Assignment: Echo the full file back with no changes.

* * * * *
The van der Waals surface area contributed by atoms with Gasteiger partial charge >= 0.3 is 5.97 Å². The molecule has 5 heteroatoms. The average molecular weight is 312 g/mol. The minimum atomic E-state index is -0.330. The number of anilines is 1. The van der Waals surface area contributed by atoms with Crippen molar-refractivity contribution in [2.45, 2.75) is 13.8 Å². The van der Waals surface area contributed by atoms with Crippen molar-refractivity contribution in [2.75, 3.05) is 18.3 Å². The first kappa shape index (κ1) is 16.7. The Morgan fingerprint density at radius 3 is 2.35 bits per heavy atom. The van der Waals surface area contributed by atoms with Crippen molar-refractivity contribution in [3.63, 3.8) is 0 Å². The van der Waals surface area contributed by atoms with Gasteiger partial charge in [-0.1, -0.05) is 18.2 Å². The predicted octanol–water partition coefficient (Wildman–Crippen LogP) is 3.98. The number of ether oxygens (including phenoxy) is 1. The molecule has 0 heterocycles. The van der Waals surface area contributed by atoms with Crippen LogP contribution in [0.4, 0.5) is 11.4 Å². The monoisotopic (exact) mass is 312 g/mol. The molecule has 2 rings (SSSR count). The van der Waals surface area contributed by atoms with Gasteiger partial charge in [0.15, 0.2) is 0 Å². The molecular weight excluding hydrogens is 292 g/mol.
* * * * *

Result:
The van der Waals surface area contributed by atoms with Gasteiger partial charge >= 0.3 is 5.97 Å². The molecule has 5 heteroatoms. The average molecular weight is 312 g/mol. The minimum atomic E-state index is -0.330. The number of anilines is 1. The van der Waals surface area contributed by atoms with Crippen molar-refractivity contribution in [2.45, 2.75) is 13.8 Å². The van der Waals surface area contributed by atoms with Crippen molar-refractivity contribution in [2.75, 3.05) is 18.3 Å². The first kappa shape index (κ1) is 16.7. The Morgan fingerprint density at radius 3 is 2.35 bits per heavy atom. The van der Waals surface area contributed by atoms with Crippen molar-refractivity contribution in [3.63, 3.8) is 0 Å². The van der Waals surface area contributed by atoms with Gasteiger partial charge in [-0.1, -0.05) is 18.2 Å². The predicted octanol–water partition coefficient (Wildman–Crippen LogP) is 3.98. The number of ether oxygens (including phenoxy) is 1. The molecule has 0 heterocycles. The van der Waals surface area contributed by atoms with Crippen LogP contribution in [0.4, 0.5) is 11.4 Å². The monoisotopic (exact) mass is 312 g/mol. The molecule has 2 rings (SSSR count). The van der Waals surface area contributed by atoms with Gasteiger partial charge in [0.15, 0.2) is 0 Å². The molecular weight excluding hydrogens is 292 g/mol.